Each day is different, and yet the same. Change is frequent, but typically occurs within a familiar world. Sometimes more radical, and other times it’s incremental. The result is a constant stream of opportunities, requiring organizations to build on the past and create the future.
Evidence suggests that the rate of change is accelerating in the contemporary world, driven by resource scarcity, environmental impacts, population growth, especially in cities, plus major discoveries in science and technology. The scope of change and opportunity continues to expand. For all these reasons, innovation is more important than ever. On the one hand, we need to find solutions for urgent global problems; and on the other hand, there are new opportunities to create value for customers and society.
Surprisingly, this also implies greater attention to the past. Because even the most radical innovation builds upon what already exists. Innovation always imitates to some degree, enhancing and expanding on prior knowledge. Nothing is ever completely new. It therefore follows that extreme innovation requires extreme imitation, that is, a deep and strategic understanding of existing products and services, and how they meet or miss the needs and wants of customers.
Organizations struggle to master these contrasting capabilities. They must be thoroughly grounded in the present, assessing current solutions, able to imitate and copy strategically; while at the same time exploring the future, looking for ways to innovate beyond the present, potentially disrupting existing markets and solutions.
This is the dilemma of innovation: how to exploit the present while exploring the future, integrating both complementary activities. Few organizations do this well. Most become captive to the here and now, exploiting rather than exploring. But some get it right. They learn how to leverage imitation for innovation, and how to optimize existing knowledge and resources for future value creation.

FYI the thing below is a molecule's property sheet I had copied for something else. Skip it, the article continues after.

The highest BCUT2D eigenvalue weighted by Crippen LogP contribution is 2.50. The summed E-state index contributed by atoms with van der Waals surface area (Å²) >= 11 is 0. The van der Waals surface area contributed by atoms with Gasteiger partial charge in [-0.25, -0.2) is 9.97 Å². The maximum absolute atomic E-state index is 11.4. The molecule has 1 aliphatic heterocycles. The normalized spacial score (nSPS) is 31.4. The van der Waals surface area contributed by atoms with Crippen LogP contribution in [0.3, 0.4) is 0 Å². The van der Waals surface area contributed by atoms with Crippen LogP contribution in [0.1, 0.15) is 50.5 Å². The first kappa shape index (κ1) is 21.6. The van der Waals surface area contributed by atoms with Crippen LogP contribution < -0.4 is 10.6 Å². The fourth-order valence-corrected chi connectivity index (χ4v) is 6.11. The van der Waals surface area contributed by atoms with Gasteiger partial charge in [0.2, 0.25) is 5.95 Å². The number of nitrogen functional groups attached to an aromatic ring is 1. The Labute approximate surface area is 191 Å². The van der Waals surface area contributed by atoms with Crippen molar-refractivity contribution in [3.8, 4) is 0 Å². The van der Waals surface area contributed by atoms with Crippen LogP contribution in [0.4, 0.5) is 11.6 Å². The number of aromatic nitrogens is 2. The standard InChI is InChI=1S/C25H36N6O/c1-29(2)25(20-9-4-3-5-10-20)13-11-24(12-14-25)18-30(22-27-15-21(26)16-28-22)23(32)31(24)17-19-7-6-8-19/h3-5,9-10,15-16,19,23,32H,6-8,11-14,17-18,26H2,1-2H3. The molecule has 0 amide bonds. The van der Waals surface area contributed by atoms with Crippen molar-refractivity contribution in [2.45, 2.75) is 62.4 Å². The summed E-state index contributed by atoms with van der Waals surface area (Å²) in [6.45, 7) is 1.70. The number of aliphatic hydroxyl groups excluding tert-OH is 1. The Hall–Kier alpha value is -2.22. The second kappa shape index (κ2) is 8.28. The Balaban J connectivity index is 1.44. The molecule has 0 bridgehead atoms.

In contrast, some organizations separate innovation from the existing business, turning the past and future into opposites or opponents. A clear benefit of the alternative approach is that it exploits the value and insight of existing knowledge and resources. It does not relegate exploitative skills and capabilities to second class. People can feel proud and empowered to bring imitative ideas into the mix. They help to connect the past, present and future. As a first step, leaders should recognize the power of strategic imitation within the process of innovation, and build teams and systems which allow this to happen.
Peter is the Assistant Professor of Entrepreneurship at the Madrid based IE Business School. He writes about innovation, and his work has been featured in leading academic journals and international publications including the Harvard Business Review and The Economist. Previously, Peter held executive positions in the airline, banking, software start-up, consulting and venture capital industries.